A responsive email is an email that displays well on any deviсe, whether it’s a desktop, a tablet, or a mobile phone. It automatically adapts to all screen resolutions, allowing subscribers to read emails on the go with convenience and meeting a modern demand in mobile presence.
In this video, Ana Hoffman offers simple tips to create traffic driving mobile-friendly emails.
Why is responsive email important?
More than half of all emails are read from mobile devices. Moreover, 75% of users claim they will delete an email if they can’t read it from their smartphones. A lack of usability caused by the absence of responsive design is a crucial factor for unsubscribing and marking emails as spam. In its turn, it damages sender reputation and email deliverability.
Without a responsive design, your emails are difficult to read on a mobile device, making the user scroll, zoom in and out — which is simply annoying.
How to create a responsive email?
With SendPulse drag-and-drop editor it’s easy breezy. You don’t need to worry about the responsive design of your emails since all templates created with SendPulse are responsive by default.
Before you launch your email campaign, preview how your email template looks on a desktop and mobile phone.
Responsive email examples
Billabong. This is an excellent example of a responsive email that promotes clothing, because, viewed on mobile, the text and CTA are distinct, and images get smaller to fit a smaller screen.
Designmodo. In this responsive email, the fonts and alignments change on a mobile phone, so the recipients can smoothly travel down to the CTA at the bottom of the email.
AdiInvite. In the mobile version of this email, the combination of pieces of text, images, and CTAs moves to a single column system to ensure convenient visual perception for the reader.
Responsive email tips and best practices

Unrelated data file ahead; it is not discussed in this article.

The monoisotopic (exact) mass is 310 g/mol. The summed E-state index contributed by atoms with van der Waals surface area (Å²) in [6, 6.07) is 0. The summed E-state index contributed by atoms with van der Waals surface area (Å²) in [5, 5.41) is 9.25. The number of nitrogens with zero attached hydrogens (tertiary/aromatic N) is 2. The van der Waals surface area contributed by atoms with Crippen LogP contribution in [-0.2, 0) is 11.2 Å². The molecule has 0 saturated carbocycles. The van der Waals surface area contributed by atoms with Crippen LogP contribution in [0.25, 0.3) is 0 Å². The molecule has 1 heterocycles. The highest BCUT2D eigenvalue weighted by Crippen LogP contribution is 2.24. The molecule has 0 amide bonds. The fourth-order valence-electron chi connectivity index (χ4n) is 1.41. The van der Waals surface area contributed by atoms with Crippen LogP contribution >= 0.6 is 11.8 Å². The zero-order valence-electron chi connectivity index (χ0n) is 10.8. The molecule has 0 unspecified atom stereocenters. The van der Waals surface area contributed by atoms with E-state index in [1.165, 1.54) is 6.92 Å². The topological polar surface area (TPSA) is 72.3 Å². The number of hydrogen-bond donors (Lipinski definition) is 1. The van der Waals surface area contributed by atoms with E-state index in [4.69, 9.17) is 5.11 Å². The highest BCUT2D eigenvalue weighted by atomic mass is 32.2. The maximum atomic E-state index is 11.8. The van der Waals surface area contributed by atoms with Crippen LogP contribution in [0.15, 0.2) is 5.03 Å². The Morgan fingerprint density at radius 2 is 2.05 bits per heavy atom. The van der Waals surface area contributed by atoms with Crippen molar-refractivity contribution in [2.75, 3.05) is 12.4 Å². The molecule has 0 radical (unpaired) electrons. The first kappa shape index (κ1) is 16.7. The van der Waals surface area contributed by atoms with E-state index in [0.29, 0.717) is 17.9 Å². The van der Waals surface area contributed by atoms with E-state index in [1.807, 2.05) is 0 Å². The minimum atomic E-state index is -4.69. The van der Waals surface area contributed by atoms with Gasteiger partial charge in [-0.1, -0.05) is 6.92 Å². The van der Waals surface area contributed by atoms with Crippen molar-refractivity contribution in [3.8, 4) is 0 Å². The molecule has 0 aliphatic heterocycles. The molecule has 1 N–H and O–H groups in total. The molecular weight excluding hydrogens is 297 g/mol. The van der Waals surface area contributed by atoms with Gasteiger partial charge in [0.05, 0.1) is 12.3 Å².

- Stick to a single-column layout. It simplifies your responsive email design, making it easier to digest information on the smaller screens of tablets and smartphones.
- Build a logical content hierarchy. Place essential information first, because the single-column design makes the template longer, narrowing the view for the recipients. When you place the most important details at the bottom, getting your message across the audience is at risk.
- Choose the appropriate font size. Keep the regular body text from 14-16px, and the headlines from 22-24px, making the email copy clear across all devices.
- Make a CTA easy to tap. Create a CTA contrasting with the background, and ensure its size is at least 44*44px. While creating your email template, select “the full width” to leave more space for tapping a CTA button on mobile devices.
- Use responsive images. If you work in HTML-editor, add class=“img-responsive” attribute to an <image> tag. In the drag-and-drop editor, all images are responsive by default.
Read our blog article here to get a bigger picture of email optimization for mobile devices.
- The article "A quick guide to designing responsive email" on InVision unveils the importance of a responsive email, compares scalable vs. fluid vs. responsive design, and offers best practices to follow.
- The article "Things I’ve Learned About Responsive Email Design" on Medium builds a holistic view of a responsive email. It defines the term, enumerates mobile clients that support and do not support media queries, considers responsive email techniques, sheds light on images in responsive emails, and offers tips to follow.
Last Updated: 2019-07-10